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Jim Kubiak

Josh Allen gives uneven performance in Bills vs. Bengals


Buffalo Bills quarterback Josh Allen completed 23 of 36 attempts for a completion percentage of 63.8% and rushed the ball nine times for 46 yards in a come-from-behind, 21-17 victory against the Cincinnati Bengals. It was his uncanny ability to run and move in the pocket that ultimately made the difference in the final minutes. Allen’s turbulent performance earned him an overall quarterback performance grade of 89%.

On the final seven plays, Allen was 2 of 2, and ran the football on two scrambles and one perfectly executed zone read to seal the victory. Allen's perfect fourth quarter and gutsy movement led the Bills' comeback after nearly giving the game away to the Bengals with a lack of execution and unfortunate interception in the third quarter.

It was evident from the beginning of the game that Allen was not seeing the defense as clearly as he had in his previous two games. Allen struggled throughout and tried to do too much. He was pressing, perhaps overly motivated by the home crowd. But Allen’s dynamic plays ultimately outweighed the negative ones.


First quarter

Overall grade: 97%

Score: Bills, 8-0

Allen completed 9 of 12 in the first quarter, but several plays highlighted his uneven performance. The Bills went three-and-out on the first drive as Allen was sacked on third-and-8. On the fifth play of the next drive, on second-and-17, Allen was deceived by a zone blitz. The Bengals lined up in a four-man defensive front and showed blitz to Allen’s right. This was a disguise as they quickly dropped the defensive end into coverage and blitzed cornerback Tony McRae off slot receiver Isaiah McKenzie from the other side. Allen was misled and did not see McRae coming from his left.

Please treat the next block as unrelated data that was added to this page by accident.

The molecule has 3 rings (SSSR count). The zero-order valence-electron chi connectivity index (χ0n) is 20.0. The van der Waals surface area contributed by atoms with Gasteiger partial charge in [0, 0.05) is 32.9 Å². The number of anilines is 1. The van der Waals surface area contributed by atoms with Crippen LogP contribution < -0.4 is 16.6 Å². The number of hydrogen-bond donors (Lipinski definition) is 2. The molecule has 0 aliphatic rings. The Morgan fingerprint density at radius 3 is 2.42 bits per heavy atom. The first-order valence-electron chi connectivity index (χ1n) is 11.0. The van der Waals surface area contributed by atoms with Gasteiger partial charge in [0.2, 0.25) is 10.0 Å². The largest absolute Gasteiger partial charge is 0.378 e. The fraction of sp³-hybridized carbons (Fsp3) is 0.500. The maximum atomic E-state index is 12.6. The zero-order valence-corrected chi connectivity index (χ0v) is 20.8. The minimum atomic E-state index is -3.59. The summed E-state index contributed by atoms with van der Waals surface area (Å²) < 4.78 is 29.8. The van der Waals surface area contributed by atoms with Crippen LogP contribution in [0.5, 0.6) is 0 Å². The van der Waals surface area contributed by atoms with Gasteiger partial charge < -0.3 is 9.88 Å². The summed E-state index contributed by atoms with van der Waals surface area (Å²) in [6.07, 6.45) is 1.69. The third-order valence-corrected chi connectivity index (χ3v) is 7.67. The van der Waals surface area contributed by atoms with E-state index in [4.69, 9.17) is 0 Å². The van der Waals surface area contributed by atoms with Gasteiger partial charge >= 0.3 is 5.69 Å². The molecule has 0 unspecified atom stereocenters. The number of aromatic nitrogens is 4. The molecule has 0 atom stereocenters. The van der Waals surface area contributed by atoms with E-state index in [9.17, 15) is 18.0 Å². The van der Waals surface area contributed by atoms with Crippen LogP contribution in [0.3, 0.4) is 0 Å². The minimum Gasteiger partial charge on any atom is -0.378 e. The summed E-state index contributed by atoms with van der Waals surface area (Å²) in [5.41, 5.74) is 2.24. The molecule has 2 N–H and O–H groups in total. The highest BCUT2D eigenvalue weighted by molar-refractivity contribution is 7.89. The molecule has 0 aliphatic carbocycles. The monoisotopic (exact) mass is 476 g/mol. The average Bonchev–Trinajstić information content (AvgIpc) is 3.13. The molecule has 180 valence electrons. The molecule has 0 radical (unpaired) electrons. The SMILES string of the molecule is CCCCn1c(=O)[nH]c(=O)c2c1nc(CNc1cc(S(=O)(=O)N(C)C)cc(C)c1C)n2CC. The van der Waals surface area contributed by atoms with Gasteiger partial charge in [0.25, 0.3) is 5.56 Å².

Allen would have thrown a “sight adjustment” to McKenzie had he seen the unaccounted for McRae. This defensive back pressure should have been countered by a quick throw to McKenzie in the voided area behind the blitzing cornerback. Allen took his eyes off McRae too quickly and did not see the read properly. The result was nearly catastrophic as Allen was hit as he threw the ball. In addition to the missed blitz, Allen had running back Frank Gore open in the flat to his right side but was fixated down the field waiting for a deeper route to uncover.

The very next play, on third-and-17, Allen made one of his highlight reel plays, scrambling to his right to avoid the pressure. He tiptoed the right sideline and drilled an incredible strike to the adjusting, John Brown.

This was one of several dynamic plays that few quarterbacks in the NFL can make, but Allen can thanks to his arm strength and elusiveness. This ability makes Allen believe he can make every play, but that  belief can sometimes hurt the team as well.

The idea of the sword cutting both ways is demonstrated on the final play of the drive.